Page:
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Objective: The purpose of this study was to assess the impact of patient position on the magnitude of the coronal Cobb angle measurements in relation to the change of position using plain radiograph on non-ambulatory children with myelodysplasia. Whole-spine radiographs with the patient sitting generally are preferred for the diagnosis and monitoring of progression of scoliosis in neuromuscular patients. Supine, supine traction, and sitting push-up positions have been used as substitutes, although there is no general consensus validating if these positions correlate with the sitting position. The magnitude of the Cobb angles in neuromuscular scoliosis may vary greatly depending on the position of the patient. Methods: Radiographs of 39 myelodysplastic, non-ambulatory children were evaluated to assess the impact of change in positions (unsupported sitting, sitting push-up, supine, and supine traction) on coronal Cobb angle measurement using plain whole-spine radiographs. Results: The mean difference in thoracic Cobb angle measurements between sitting and all other positions ranged from 6° to 12°. At the lumbar level, the Cobb angles ranged from 12° to 16°. Conclusions: Statistically significant differences in the Cobb angle measurements were identified between plain radiographs of the whole spine with the patient in the unsupported sitting position compared to sitting push-up, supine, and supine traction positions. The data support that the magnitude of the Cobb angles in neuromuscular scoliosis varies greatly depending on the position of the patient. Level of evidence: III.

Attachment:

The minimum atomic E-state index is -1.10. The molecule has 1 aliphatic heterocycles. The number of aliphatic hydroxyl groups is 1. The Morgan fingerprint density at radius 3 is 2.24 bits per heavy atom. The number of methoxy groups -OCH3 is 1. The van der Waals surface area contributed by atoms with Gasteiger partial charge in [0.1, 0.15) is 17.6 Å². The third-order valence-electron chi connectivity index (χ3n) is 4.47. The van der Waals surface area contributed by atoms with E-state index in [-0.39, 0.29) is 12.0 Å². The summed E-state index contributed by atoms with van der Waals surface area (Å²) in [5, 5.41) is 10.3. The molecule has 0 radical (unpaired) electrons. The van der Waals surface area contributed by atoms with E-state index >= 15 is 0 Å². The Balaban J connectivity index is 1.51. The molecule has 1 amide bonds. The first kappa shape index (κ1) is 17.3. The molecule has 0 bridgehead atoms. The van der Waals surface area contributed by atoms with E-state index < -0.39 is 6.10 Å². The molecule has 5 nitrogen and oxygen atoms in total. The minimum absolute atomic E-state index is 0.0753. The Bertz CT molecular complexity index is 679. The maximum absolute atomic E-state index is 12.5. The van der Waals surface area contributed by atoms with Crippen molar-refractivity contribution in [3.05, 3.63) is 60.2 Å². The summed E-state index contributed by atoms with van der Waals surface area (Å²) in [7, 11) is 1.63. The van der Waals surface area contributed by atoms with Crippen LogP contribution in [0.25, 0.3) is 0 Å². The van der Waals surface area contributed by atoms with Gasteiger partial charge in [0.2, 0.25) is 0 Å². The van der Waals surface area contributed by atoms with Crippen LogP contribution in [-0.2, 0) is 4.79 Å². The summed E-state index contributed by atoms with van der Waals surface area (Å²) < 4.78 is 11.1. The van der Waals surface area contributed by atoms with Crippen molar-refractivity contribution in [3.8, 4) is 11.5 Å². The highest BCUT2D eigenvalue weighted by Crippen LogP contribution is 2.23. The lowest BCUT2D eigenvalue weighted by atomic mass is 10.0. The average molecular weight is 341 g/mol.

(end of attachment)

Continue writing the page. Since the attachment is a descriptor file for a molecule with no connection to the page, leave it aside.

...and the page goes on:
... Therefore, to understand the pathology of the whole spine, it is important to determine the difference in the curve measurement between the supine and standing positions, including alignment. A drawback of previous reports is the potential error related to different measurement methods used for X-ray and other imaging modalities (CT or MRI) to compare the Cobb angle, which may lead to misinterpretation or controversy [1,20,21,28,30]. ...
... The difference in curve magnitude between standing and supine positions was studied previously in AIS patients. Keenan et al. [20] investigated the difference in the Cobb angle between the supine position (reconstructed CT) and standing position (conventional X-ray) in 52 patients with AIS having a mean age of 14.6 years. They reported a mean Cobb angle on standing radiographs of 51.9°, which was a significantly greater value than the mean Cobb angle on supine CT images of 40.5° [20]. ...